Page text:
Chocolate Chip Starfish [standby meal]

Discussion in 'New to Reefing' started by Kizmar, Sep 6, 2012.

  1. Kizmar

    Kizmar #derpface

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    Twice now I have tried to keep an extra small Chocolate Chip Starfish in my sump area as a stand-by for my Harlequin Shrimp.

    Both times, the starfish has disappeared / died. This last time it was in my LR bin with cheato and a light. I even fed it some Mysis. It still died... I think. It looks like it just crumbled in to a bunch of little pieces. :dunno:

    A) Not sure why this last one died (suggestions welcome)
    B) What happens to a starfish body when it dies?
     
    Kizmar, Sep 6, 2012
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    Smitty

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    I think the stress of constantly cutting its limb off may be stressing it to death. And they just seem to melt away and cause a spike in nitrates.
     
    Smitty, Sep 6, 2012
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  3. Kizmar

    Kizmar #derpface

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    The sump starfish were left intact. The idea behind this was to have a whole starfish in my sump so that when the Harlequin was finished with the one in the display tank, I'd have another one ready.

    It's really hard to find small Chocolate Chip Starfish around me, so this is what I'm trying to resort to.
     
    Kizmar, Sep 6, 2012
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  4. Kizmar

    Bifferwine I am a girl

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    Bifferwine, Sep 6, 2012
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  5. Kizmar

    Kizmar #derpface

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    Kizmar, Sep 6, 2012
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  6. Kizmar

    Kizmar #derpface

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    Checked for stray voltage with my multimeter. Unless its not constant, there doesn't appear to be any.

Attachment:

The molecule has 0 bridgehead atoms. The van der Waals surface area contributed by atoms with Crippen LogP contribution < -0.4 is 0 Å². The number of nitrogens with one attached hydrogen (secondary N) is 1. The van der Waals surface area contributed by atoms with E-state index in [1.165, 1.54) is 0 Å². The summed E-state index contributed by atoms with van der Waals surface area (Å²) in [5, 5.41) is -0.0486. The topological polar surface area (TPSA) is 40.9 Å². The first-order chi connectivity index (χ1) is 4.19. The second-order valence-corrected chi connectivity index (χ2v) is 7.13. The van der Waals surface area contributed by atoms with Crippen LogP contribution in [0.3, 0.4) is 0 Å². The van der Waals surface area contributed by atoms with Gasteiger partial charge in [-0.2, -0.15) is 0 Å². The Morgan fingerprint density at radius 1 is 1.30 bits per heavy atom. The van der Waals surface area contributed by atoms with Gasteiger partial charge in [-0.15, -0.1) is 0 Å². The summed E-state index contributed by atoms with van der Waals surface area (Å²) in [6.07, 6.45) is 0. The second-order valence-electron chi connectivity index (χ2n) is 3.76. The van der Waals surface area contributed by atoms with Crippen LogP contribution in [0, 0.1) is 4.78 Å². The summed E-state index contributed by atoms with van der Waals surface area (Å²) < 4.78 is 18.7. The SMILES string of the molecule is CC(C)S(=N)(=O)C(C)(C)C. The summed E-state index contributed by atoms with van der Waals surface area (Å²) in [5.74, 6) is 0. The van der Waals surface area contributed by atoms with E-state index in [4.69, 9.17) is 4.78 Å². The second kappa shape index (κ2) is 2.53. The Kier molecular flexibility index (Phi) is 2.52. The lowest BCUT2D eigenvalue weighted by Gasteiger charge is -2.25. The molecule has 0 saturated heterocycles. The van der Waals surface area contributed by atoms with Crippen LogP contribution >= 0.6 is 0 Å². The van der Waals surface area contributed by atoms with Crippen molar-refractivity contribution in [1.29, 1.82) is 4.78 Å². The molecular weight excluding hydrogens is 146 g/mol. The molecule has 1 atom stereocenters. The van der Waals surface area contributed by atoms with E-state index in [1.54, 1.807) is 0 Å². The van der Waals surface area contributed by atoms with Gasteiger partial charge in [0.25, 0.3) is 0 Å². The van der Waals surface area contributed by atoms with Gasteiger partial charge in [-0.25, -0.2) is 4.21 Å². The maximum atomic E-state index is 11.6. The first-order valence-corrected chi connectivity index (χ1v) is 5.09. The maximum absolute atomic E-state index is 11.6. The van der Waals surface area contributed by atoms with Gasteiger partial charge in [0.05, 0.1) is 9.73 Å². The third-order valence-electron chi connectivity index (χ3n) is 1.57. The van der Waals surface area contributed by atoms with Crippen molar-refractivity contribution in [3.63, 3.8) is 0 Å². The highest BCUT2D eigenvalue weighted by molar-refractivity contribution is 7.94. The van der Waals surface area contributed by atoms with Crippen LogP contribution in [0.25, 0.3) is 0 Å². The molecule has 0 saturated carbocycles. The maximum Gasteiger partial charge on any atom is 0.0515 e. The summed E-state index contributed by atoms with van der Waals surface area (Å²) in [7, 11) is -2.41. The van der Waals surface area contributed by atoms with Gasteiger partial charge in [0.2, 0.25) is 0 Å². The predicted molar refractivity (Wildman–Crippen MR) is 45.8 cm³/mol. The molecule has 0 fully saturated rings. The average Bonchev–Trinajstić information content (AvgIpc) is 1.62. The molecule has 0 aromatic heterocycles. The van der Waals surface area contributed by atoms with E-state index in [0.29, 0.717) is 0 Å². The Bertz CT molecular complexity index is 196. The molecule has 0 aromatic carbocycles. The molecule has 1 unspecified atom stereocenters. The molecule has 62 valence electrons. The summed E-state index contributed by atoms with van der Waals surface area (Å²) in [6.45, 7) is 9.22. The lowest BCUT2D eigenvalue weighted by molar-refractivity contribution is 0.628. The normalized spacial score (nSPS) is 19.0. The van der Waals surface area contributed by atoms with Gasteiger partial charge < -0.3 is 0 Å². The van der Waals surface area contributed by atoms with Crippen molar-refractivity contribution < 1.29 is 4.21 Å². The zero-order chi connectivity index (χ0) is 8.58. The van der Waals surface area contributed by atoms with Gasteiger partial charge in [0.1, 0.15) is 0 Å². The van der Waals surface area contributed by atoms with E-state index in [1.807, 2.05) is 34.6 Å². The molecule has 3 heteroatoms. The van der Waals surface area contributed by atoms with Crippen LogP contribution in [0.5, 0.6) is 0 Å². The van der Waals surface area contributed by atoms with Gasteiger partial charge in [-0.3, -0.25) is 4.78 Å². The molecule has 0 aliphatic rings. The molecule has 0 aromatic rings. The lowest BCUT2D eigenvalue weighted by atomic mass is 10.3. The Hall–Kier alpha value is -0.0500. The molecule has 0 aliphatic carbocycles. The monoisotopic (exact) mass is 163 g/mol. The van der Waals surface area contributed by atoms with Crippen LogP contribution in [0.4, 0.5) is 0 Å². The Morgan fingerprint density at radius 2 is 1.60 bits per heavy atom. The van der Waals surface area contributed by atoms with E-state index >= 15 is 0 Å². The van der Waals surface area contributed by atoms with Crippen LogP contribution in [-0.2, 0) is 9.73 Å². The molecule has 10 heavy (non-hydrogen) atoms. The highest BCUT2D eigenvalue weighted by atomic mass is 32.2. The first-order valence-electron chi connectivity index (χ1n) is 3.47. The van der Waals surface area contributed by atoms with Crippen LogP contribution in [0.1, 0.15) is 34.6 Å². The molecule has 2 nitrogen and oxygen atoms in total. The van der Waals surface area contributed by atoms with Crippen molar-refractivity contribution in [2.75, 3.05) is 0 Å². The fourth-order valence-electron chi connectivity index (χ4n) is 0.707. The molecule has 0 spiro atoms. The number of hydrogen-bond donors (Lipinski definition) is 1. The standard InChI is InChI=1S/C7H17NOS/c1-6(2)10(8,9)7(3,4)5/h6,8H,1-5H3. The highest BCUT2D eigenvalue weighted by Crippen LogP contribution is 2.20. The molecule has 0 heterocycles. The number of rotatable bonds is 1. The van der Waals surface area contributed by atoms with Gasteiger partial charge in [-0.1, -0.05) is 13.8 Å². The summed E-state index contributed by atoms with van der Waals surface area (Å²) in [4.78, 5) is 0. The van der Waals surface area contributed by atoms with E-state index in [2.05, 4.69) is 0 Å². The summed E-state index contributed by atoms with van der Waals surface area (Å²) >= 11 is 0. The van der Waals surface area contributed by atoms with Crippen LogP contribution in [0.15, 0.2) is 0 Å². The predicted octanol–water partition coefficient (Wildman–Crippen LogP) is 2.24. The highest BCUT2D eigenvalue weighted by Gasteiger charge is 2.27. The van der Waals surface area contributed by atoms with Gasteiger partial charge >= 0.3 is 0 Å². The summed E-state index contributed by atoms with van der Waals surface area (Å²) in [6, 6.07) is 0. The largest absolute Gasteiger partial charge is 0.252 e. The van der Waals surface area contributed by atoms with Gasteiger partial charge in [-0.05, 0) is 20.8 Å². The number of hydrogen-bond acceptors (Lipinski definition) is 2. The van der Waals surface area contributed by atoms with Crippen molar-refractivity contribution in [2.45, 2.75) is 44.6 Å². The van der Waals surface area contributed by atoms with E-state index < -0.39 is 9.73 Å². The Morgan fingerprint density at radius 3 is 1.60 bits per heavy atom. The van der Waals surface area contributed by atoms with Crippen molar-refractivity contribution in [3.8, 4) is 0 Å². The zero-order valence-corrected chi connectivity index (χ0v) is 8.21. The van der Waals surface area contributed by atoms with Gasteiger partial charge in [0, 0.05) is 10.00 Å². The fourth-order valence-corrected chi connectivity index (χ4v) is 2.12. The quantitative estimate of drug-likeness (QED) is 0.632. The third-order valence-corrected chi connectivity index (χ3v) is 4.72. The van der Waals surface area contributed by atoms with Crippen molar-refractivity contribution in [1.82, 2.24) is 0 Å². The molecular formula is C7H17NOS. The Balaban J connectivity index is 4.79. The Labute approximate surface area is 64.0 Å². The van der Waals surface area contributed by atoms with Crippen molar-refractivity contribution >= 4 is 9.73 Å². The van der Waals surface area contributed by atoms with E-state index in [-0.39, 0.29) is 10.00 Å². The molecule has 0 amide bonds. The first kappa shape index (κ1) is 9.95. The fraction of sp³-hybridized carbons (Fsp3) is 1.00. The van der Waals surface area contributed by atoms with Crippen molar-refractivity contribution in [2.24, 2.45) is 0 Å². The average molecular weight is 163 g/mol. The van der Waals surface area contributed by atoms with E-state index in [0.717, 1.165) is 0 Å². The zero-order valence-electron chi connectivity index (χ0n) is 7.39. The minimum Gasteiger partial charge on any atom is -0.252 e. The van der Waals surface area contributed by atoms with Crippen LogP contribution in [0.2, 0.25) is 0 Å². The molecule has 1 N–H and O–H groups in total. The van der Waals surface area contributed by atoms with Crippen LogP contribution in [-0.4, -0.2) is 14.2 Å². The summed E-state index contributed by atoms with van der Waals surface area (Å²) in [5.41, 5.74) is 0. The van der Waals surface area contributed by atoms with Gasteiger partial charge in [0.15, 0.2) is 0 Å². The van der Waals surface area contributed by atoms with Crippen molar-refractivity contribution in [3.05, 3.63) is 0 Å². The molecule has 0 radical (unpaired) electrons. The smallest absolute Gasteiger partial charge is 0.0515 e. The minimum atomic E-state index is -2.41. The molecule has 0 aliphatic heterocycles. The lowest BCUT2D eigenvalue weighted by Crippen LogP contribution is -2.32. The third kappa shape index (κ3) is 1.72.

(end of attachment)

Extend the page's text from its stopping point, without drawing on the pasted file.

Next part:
Kizmar, Sep 6, 2012
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    wontonflip I failed Kobayashi Maru

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    How did you acclimate it?
     
    wontonflip, Sep 6, 2012
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  8. Kizmar

    Kizmar #derpface

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    Fast drip for 20-30 minutes. Probably more like 20 minutes on the second one.
     
    Kizmar, Sep 6, 2012
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    wontonflip I failed Kobayashi Maru

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    Try a 1-2 hour slow drip next time. Starfish are extremely sensitive to changes.
     
    wontonflip, Sep 7, 2012
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    cvcdrk

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    The longer the better when acclimating. Especially extremely weak and non-hardy things like starfish. If you have the time, you could potentially do it over 3-4 hours to be as safe as possible. The slower the better. Of course, it really depends where it comes from too.

    Starfish that aren't properly acclimated at an LFS (very common I'm sure) are next to no-good. I'm not sure how well they ship.
     
    cvcdrk, Sep 8, 2012
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  11. Kizmar

    Kizmar #derpface

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    Makes sense. The second one had poor color, so I know it wasn't in great condition to begin with. I got it anyway thinking it was going to be food.

    The LFS also mentioned it may have been stressed by bristle worms in a sump. It is likely that there are more worms in the new sump LR then the food in there will support since its new. I image some will starve and die off.
     
    Kizmar, Sep 8, 2012
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  12. Kizmar

    cvcdrk

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    Have you seen any worms in the sump area? It's possible that this could do -something-....although I'm not sure what.

    I would still lean towards acclimation and the technique the LFS is using to acclimate as likely culprits for the problem. As your LFS how they acclimate the starfish (I know Petco has no clue what they're doing and often even expose starfish to air which is a big no-no). I'm sure every LFS is different and yours may use sound techniques.

    If they do not drip-acclimate the starfish, you can always ask if you can order a new one and specifically ask them to float the bag for you and let you know when it comes in. Ask them not to open the bag...that way you will be the one to acclimate it and it doesn't suffer through acclimation twice. I feel like this would likely improve your chances of keeping it alive until your Harlequin can get around to eating it up. :)
     
    cvcdrk, Sep 8, 2012
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